• Is there a specific cut-off time for when an order is considered a same-day order?
  • What constitutes a business day?
  • When does a business day start and end?
  • What are the restrictions, if any, to where you can deliver? For example, do you deliver to PO boxes? Are there certain countries or states you won’t deliver to?

Shipping Policy Solutions

Here are three ways you can create a shipping policy for your company.

Managed Solution (Recommended)

A managed solution is your easiest option and will guide you through the process of creating a shipping policy, so you don’t have to write it from scratch. All you have to do is open the tool, answer questions about your business, and wait for the platform to send you a finished version of your shipping policy.

Use Termly to Save Time on Your Shipping Policy

Here’s how you can use Termly’s generator to easily create a comprehensive shipping policy:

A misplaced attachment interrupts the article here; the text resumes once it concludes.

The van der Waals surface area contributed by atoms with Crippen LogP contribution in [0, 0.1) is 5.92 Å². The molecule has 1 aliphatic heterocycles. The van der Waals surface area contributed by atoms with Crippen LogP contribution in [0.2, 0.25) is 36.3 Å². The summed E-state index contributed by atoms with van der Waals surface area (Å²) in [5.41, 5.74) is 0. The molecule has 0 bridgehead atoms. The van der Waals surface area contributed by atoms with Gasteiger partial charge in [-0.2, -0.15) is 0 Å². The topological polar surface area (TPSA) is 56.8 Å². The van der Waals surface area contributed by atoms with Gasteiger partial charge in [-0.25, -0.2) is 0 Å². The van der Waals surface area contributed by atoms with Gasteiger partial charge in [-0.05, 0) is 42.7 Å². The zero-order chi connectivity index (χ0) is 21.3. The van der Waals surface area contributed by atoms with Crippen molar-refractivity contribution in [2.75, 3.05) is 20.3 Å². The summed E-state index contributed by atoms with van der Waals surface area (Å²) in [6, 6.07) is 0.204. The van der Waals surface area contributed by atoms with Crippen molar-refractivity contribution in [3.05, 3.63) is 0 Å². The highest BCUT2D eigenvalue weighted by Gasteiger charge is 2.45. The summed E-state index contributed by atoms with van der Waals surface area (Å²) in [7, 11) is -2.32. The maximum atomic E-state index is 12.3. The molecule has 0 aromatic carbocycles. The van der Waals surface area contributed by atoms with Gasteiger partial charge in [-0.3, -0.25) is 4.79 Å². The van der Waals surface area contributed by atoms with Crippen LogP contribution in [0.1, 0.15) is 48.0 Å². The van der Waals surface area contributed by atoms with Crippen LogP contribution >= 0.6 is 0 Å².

Step 1: Go to Termly’s shipping policy generator.

Step 2: Answer a few simple prompts and questions, and go through all of the steps until you reach “Final Details.”

Termly-shipping-policy-step-by-step

Step 3: Once you’ve filled in everything and you are satisfied with the preview, click “Publish.” You will then be prompted to create an account on Termly so you can save and edit your shipping policy further.

If you choose to use this solution, remember to answer all of the questions the tool asks you. Otherwise, your shipping policy will have incomplete sentences and clauses.

Template